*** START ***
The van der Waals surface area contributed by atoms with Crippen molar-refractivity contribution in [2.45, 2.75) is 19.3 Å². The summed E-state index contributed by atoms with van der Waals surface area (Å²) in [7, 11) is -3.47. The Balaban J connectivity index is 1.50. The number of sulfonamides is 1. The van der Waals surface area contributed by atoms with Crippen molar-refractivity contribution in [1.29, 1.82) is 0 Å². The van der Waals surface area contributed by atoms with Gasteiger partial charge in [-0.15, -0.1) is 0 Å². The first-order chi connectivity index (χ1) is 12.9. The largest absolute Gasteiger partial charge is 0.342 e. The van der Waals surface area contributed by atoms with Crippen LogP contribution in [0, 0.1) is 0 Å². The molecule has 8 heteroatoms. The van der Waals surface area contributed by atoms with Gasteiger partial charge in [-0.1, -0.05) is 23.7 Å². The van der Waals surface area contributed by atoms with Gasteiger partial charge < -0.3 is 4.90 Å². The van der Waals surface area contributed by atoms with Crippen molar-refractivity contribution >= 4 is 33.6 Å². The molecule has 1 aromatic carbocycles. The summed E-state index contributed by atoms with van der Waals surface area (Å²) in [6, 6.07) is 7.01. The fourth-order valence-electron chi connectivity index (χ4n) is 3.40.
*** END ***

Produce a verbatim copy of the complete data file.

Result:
The van der Waals surface area contributed by atoms with Crippen molar-refractivity contribution in [2.45, 2.75) is 19.3 Å². The summed E-state index contributed by atoms with van der Waals surface area (Å²) in [7, 11) is -3.47. The Balaban J connectivity index is 1.50. The number of sulfonamides is 1. The van der Waals surface area contributed by atoms with Crippen molar-refractivity contribution in [1.29, 1.82) is 0 Å². The van der Waals surface area contributed by atoms with Gasteiger partial charge in [-0.15, -0.1) is 0 Å². The first-order chi connectivity index (χ1) is 12.9. The largest absolute Gasteiger partial charge is 0.342 e. The van der Waals surface area contributed by atoms with Crippen LogP contribution in [0, 0.1) is 0 Å². The molecule has 8 heteroatoms. The van der Waals surface area contributed by atoms with Gasteiger partial charge in [-0.1, -0.05) is 23.7 Å². The van der Waals surface area contributed by atoms with Gasteiger partial charge < -0.3 is 4.90 Å². The van der Waals surface area contributed by atoms with Crippen molar-refractivity contribution >= 4 is 33.6 Å². The molecule has 1 aromatic carbocycles. The summed E-state index contributed by atoms with van der Waals surface area (Å²) in [6, 6.07) is 7.01. The fourth-order valence-electron chi connectivity index (χ4n) is 3.40.